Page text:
Man vs. Clown: Five years of steam power


I fought a dragon once. I didn’t know he was a dragon when I met him. I didn’t know he was my boss, in fact. I was hired by someone much junior. What happened was that, as the new copy editor, I was called into a boardroom once to settle was appeared to be a heated argument over whether or not a particular word was hyphenated. “Aha!” he said, pointing at the round dot between syllables. “I told you it was hyphenated!”

“Actually, that just marks a break between syllables,” I said. I pointed over at the flat bar in a hyphenated word on the facing page. “That would be a hyphen. But, hey, we can hyphenate this word if you like. Just let me know what you want, and I’ll make sure it’s done consistently.”

“Oh, no, no,” he said. “You’re the expert.”

I went back to my cubicle. A while later, my supervisor came back with a look of wonder on his face. “Man,” he said. “I can’t believe you went up against the Dragon and lived!” I was, apparently, one of the few people too ignorant to know that disagreeing with this guy was tantamount to a death sentence. Anyway, I’d just been doing my job. Nevertheless, my feat of sheer, foolhardy ballsiness was much marvelled over by the middle managers in meetings for the next week or so.

It turned out the guy did hold a grudge, though, which was amply illustrated during some tense and rather petty moments over the next three and a half years. Once, though, I was sitting by myself in the company cafeteria, when the Dragon came through the front doors of the building and walked over to the elevator. He turned and smiled broadly in my direction and gave a big, friendly wave. Perplexed, I looked behind me. There wasn’t anyone there. He was waving at me like an old friend. After a pause, I shot back a tentative but jaunty salute. Then a crowd of Asian men in business suits walked up behind him. Ah. This made sense. The big phony was putting on a show of being a man of the people in front of the foreign investors.

So it was almost refreshing to see him so stern-faced that fateful morning a few months later when I was called down to Human Resources to find him, the director of HR, the head of my department, and the chief legal counsel. “You think you’re pretty smart, don’t you?” he said, scowling.

I shrugged. “I guess so.”

“Well, I don’t think you’re very smart at all,” he said, which I didn’t think was very nice at all. He pulled out a thick folder of printouts and flipped it open. At the top of the first page was printed Man vs. Clown! And that’s when I knew the jig was up.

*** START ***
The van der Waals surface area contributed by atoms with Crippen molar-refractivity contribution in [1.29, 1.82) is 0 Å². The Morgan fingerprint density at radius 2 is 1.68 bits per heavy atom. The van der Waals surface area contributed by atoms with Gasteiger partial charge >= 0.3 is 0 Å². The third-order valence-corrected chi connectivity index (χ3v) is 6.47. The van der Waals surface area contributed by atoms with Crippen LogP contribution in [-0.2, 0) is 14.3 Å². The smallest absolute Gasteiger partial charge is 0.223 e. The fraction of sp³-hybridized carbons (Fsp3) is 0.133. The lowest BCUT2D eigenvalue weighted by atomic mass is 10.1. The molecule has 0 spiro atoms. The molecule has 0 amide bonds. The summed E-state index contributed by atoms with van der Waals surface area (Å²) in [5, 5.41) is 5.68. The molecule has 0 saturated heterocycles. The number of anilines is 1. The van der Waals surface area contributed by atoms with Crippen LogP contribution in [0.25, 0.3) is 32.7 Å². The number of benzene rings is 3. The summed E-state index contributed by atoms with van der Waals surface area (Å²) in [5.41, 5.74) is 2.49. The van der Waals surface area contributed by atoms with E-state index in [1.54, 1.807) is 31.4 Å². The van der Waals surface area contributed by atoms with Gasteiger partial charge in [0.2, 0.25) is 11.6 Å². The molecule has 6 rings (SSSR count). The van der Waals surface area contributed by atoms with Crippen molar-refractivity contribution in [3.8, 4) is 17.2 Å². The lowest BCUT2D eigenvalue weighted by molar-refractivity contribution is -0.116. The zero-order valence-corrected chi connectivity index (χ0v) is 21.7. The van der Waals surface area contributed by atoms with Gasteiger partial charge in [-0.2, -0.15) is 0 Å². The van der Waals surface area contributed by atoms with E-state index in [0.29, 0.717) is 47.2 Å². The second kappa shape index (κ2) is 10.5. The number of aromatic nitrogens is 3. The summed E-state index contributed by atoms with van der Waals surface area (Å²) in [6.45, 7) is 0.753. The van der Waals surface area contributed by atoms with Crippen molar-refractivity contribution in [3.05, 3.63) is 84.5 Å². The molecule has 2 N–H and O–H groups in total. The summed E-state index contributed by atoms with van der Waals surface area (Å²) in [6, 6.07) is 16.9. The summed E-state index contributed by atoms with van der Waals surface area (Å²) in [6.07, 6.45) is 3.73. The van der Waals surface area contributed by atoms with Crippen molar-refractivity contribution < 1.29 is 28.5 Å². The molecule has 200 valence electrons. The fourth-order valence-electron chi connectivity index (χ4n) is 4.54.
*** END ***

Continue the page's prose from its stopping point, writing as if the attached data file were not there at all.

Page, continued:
When I get fired, I get fired. Not everybody gets the chief legal counsel at ringside. But that was because, as the Dragon explained, in addition to all the other reprehensible things I’d written, I’d revealed proprietary information. That was a bit of a stretch — my company might have perfected the formula of employing some complete imbeciles, but there was plenty of prior art on that one. Most people who read my blog didn’t even seem to know exactly what kind of company I worked for (many thought it was a magazine). Also, I shouldn’t have admitted to punching out my computer’s monitor, but no harm done, really. Nevertheless, it was the kind of company that, whether or not it had a strong legal case for doing so, liked to use its considerable resources to drag people through the courts, and unless I took my site down within 48 hours, that could and would include me.

So, I went home — they wouldn’t let me stay — and fretted. I talked to the publisher of the humour magazine that hosted my blog at the time, who happened to be a lawyer. After the 48 hours had passed, I’d come to a decision. I called the director of HR and told her that I wasn’t taking the site down. I’d happily remove or change any details that they thought might identify them, but my site represented part of my livelihood, and it didn’t have anything to do with them, and they really couldn’t make me take it down. She hung up to consider this and called back later to agree. If I took down the material I’d said I’d take down within 72 hours, that would be fine. Working feverishly over the next three days, I did that, and kept my blog online. If you’re going to get fired for your blog, you’d better have something to show for it in the end.